November 2005
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Always a bad hair day

By Gail Binkly

Many people dread going to the dentist, others to the doctor. I consider them wimps. Sure, I loathe drills and stethoscopes as much as anyone else, but they’re small potatoes compared to scissors, combs and anything else involved in getting your hair cut.

I was born lacking the all-important Hair Gene — the one that grants little girls skill and creativity in fussing with hair. While my peers were adroitly turning their tresses into French braids and bouffants, I was satisfied if I could comb mine out straight.

When I walk into a hair salon, the stylists sense that I am Hair- Challenged. Actually, it doesn’t take much sensitivity on their part, as they can tell by one swift glance that I don’t spend hours in front of the mirror every morning – that, in fact, I squander barely two minutes brushing my hair before staggering sluggishly downstairs to gulp a cup of strong tea.

You might think my lack of style sense would prompt them to take pity and fix me up, but the opposite seems to be true. Figuring me to be a lost cause, they treat me with the speed and delicacy a meat-cutter might show when hacking apart a side of beef. From the very beginning, my visits to salons seem to go awry.

For instance, the last time I walked into one of those inexpensive hair-cutting places, I told the woman at the counter that I wanted a haircut.

“What’s your phone number?” she asked.

“Why do you need that?” I demanded, being something of a privacy fanatic.

“Just for our records,” she replied vaguely.

I gave her my office number. She then pressed, “May I have your address?”

“I’d rather not give it,” I said politely.

“We’ll only use it to mail you coupons,” she coaxed.

Ignoring the vision of $5-off coupons arriving in stacks in my mailbox, I shook my head.

She scowled and muttered darkly under her breath, ”Your loss.”

That set an unpromising tone for the rest of the visit, and sure enough, the stylist ignored my instructions and cut my bangs so square and straight that I looked like Nefertiti of the Nile.

But I’ve had unpleasant experiences in expensive salons, too. No matter where you go, you can count on certain things from a hair stylist. One is the torture of the prerequisite haircombing.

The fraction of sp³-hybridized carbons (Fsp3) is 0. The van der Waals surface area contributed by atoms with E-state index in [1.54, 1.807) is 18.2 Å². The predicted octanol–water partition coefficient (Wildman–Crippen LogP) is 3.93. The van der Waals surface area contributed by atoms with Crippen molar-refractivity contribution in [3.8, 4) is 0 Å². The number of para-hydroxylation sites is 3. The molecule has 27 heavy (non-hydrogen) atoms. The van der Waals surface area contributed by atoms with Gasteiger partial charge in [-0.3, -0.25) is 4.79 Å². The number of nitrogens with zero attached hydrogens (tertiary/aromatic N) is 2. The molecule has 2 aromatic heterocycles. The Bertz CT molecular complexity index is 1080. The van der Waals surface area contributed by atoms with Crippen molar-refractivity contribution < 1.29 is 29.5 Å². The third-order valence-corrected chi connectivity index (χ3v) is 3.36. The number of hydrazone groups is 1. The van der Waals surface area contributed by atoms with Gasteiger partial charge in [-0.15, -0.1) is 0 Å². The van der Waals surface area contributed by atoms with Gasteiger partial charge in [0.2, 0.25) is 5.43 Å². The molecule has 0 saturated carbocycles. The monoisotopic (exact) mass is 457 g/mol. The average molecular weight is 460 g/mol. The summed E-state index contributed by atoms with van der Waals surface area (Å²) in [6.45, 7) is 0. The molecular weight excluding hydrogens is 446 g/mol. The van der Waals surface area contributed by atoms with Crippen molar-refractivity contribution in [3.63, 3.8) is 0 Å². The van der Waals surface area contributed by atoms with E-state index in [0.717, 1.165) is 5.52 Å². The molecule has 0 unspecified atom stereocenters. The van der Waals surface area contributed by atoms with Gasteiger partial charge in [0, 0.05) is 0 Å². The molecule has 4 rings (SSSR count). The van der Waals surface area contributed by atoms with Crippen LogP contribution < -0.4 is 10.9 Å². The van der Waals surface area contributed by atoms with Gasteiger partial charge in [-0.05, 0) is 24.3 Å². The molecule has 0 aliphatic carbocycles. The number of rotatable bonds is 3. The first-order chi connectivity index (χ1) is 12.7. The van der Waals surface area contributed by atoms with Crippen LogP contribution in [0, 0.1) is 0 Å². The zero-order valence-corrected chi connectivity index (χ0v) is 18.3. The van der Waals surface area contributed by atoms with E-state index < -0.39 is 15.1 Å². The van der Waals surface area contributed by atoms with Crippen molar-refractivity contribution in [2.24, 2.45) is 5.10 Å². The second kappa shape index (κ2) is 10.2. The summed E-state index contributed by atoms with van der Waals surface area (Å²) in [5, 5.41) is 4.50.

My hair is moderately long. Anyone, male or female, who’s ever had long hair knows you have to start combing at the bottom and work progressively upward. Hair stylists, however, eager to get to the next customer, have little time to waste on such niceties, so they stick the comb in at the top of my scalp and wrench it downward, expecting the hairs to flow apart like the Red Sea in front of Moses — something that doesn’t happen anywhere outside a television commercial, particularly if you’ve been outside and the wind is blowing.

When the stylist inevitably encounters a tangle, she rips through it with brute force. If a whimper escapes my lips, she says innocently, “Oh, do you have a sensitive head?” (If “sensitive” means there are nerve endings in my scalp, the answer is yes.)

Then comes the question of how to cut the hair.

Mine is straight – very, very straight.

F o r t u n a t e l y , that’s the style these days, but it wasn’t always. In the early ’90s a friend suggested I get a perm. In a fleeting moment of insanity, I said yes. We went to the mall and I surrendered myself into the custody of the salon attendants. “What would you like?” one asked.

“Just some sort of long curls. You know,” I said, dreamily envisioning my hair as something like Daryl Hannah’s in “Splash.”

Three excruciating hours later, I emerged looking like a cross between a French poodle and “Linc” on “The Mod Squad.” For days a sulfurous stench clung to my locks. Never again, I vowed.

So these days, I say, “Give me something that will look fine without me using a blow-dryer or setting gel.” At this point, the hairdresser usually shrugs, whacks off a couple inches and sends me on my way.

However, once in a while I encounter someone who offers advice — usually the kind I don’t want. Several years back, I had a stylist who seemed personally affronted by my hair color. “Your hair is TOO DARK! TOO DARK!” she would screech. “At your age you should go lighter. LIGHTER!”

“But… but,” I would try to say. “I don’t look right with light hair. See how dark my eyebrows are?”

“It’s unnatural,” she would say grimly. “You’re too old!”

I felt like bleating, “But I’m not dead yet!” in Monty Python style, but the humor would have been lost on her. Another woman was big on trying to persuade me to buy the expensive instore styling products: mousse, conditioners, shampoos. The usual arguments (too expensive, I like my own shampoo) did no good. Finally I told her I didn’t want them because they contained animal by-products and I was afraid they would give me madcow disease. I figured she couldn’t argue with that, but I was wrong. “What animal by-products?” she snapped, grabbing a bottle off the shelf and zeroing in on the list of ingredients.

“Ammonium lauryl sulfate? That’s a detergent. Guar hydroxypropyltrimonium chloride? That’s a chemical.”

She continued down the list, reciting each arcane ingredient and asserting that none had anything to do with animals. I wondered vaguely why a woman who evidently had a Ph.D. in chemistry was working in a hair salon, but I said nothing. (We’re all undermployed in Montezuma County, after all.) But that was the last time I went to her.

Now, watching the Japanese make great strides forward in robotry, I’m eagerly awaiting the day when I can afford a custom-designed robot that will cut my hair without bringing me to tears of pain or making me feel I have one foot in the grave.

In the meantime, I make the best of my trips to the salon. At least you can count on one good thing there: the magazines.

Gail Binkly is editor of the Free Press.


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